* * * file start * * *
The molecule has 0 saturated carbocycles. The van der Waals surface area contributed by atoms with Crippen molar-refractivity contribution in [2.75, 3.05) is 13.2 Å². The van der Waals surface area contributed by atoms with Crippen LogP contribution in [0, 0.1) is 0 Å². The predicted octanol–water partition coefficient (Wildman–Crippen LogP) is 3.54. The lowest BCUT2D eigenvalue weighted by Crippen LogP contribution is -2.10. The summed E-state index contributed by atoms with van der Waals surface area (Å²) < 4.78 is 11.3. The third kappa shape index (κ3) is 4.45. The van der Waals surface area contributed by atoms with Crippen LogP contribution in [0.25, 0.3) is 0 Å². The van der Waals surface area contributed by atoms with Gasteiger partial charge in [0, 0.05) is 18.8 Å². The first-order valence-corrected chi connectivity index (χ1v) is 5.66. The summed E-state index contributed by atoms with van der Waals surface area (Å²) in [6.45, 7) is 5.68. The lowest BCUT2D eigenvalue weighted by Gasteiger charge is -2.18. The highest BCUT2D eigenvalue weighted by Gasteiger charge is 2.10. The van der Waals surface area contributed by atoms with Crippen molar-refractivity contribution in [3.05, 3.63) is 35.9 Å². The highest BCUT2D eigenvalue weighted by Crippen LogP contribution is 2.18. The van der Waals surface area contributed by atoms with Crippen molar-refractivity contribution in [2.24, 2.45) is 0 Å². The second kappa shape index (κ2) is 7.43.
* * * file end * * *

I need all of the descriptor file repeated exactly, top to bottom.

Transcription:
The molecule has 0 saturated carbocycles. The van der Waals surface area contributed by atoms with Crippen molar-refractivity contribution in [2.75, 3.05) is 13.2 Å². The van der Waals surface area contributed by atoms with Crippen LogP contribution in [0, 0.1) is 0 Å². The predicted octanol–water partition coefficient (Wildman–Crippen LogP) is 3.54. The lowest BCUT2D eigenvalue weighted by Crippen LogP contribution is -2.10. The summed E-state index contributed by atoms with van der Waals surface area (Å²) < 4.78 is 11.3. The third kappa shape index (κ3) is 4.45. The van der Waals surface area contributed by atoms with Crippen LogP contribution in [0.25, 0.3) is 0 Å². The van der Waals surface area contributed by atoms with Gasteiger partial charge in [0, 0.05) is 18.8 Å². The first-order valence-corrected chi connectivity index (χ1v) is 5.66. The summed E-state index contributed by atoms with van der Waals surface area (Å²) in [6.45, 7) is 5.68. The lowest BCUT2D eigenvalue weighted by Gasteiger charge is -2.18. The highest BCUT2D eigenvalue weighted by Gasteiger charge is 2.10. The van der Waals surface area contributed by atoms with Crippen molar-refractivity contribution in [3.05, 3.63) is 35.9 Å². The highest BCUT2D eigenvalue weighted by Crippen LogP contribution is 2.18. The van der Waals surface area contributed by atoms with Crippen molar-refractivity contribution in [2.24, 2.45) is 0 Å². The second kappa shape index (κ2) is 7.43.